The Puzzling Ethics of Emergency Care
By Bryan Caplan
The disdain most Americans feel for illegal immigrants appalls me, but it does not surprise me. What does surprise me: Even though Americans will call a person a “criminal” for accepting a job from a willing employer, they still think they have a moral obligation to give these so-called “criminals” free emergency medical care.
It’s hard to see the logic. It’s right to forbid a total stranger to earn an honest day’s pay, but wrong to refuse the same stranger expensive charity?
If I had to argue in favor of the standard view, I’d probably invoke something like the legal doctrine of the “last clear chance“:
The last clear chance is a doctrine in the law of torts that is employed in contributory negligence jurisdictions. Under this doctrine, a negligent plaintiff can nonetheless recover if he is able to show that the defendant had the last opportunity to avoid the accident.
For emergency care, analogously, you might say that you have a moral duty to help a stranger if you are the last person around able to save him.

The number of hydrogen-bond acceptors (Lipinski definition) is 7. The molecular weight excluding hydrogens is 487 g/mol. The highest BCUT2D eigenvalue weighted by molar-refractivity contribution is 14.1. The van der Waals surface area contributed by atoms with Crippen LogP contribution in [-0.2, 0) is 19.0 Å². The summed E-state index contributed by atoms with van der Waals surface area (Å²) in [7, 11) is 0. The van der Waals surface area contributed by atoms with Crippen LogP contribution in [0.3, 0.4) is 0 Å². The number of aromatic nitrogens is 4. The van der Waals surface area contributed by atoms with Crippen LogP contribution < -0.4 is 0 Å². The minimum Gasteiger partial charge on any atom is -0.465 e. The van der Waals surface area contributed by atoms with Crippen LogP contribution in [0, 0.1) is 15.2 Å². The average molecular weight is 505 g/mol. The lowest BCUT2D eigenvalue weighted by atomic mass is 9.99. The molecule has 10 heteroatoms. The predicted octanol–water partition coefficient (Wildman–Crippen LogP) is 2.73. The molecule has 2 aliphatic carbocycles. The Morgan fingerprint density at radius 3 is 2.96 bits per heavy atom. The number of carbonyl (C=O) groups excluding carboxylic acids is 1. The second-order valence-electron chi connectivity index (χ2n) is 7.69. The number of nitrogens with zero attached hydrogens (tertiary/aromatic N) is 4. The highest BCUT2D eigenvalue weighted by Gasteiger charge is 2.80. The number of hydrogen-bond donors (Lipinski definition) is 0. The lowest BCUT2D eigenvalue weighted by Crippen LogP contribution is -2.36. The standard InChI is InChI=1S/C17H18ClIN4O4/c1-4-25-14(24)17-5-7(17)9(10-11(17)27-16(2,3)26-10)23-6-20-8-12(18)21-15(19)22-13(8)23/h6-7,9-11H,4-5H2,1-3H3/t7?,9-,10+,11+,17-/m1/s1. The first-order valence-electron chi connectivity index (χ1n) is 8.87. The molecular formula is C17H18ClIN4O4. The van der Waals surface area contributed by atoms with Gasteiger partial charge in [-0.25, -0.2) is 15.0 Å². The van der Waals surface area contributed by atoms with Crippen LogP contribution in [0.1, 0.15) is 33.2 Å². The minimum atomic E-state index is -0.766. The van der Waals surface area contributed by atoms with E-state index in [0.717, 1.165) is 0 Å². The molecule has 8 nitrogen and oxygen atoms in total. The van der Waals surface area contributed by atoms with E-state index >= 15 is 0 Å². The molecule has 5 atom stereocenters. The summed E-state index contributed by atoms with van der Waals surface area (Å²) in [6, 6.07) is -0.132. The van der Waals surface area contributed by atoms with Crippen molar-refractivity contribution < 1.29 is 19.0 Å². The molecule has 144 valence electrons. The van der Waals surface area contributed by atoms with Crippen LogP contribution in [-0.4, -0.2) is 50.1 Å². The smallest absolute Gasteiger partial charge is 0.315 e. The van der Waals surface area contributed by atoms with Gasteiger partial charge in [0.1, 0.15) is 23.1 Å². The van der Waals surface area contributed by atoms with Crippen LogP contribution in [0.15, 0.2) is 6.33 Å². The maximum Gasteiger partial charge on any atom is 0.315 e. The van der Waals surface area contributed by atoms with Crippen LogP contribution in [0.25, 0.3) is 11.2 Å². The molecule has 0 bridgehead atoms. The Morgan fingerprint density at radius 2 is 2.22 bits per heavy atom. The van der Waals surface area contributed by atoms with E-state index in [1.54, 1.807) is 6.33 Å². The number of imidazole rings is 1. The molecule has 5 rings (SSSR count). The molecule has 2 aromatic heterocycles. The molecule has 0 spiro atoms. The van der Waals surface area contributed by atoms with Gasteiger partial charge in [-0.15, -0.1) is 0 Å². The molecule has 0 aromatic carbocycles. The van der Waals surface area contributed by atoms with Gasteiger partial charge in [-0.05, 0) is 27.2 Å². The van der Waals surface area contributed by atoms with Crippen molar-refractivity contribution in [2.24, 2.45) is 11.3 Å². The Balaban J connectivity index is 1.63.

But this story really doesn’t work. When someone needs emergency care he can’t afford, every rich country is packed with people who could help. No one individual has a “last clear chance” to save the day. On the other hand, if you say you’re only obliged to help if no one else is likely to do so, then we’d owe strangers far more than emergency medical care. After all, no one else is likely to help the world’s starving, chronically sick, etc. So why don’t we owe food and non-emergency medical care to every desperate person on earth?
Anyone got a better story? Before you share, please check whether your account is consistent with another popular moral intuition. Namely: That the moral obligation to help nearby people in need of emergency care is a moral justification for keeping such people so far away that your moral obligation doesn’t kick in.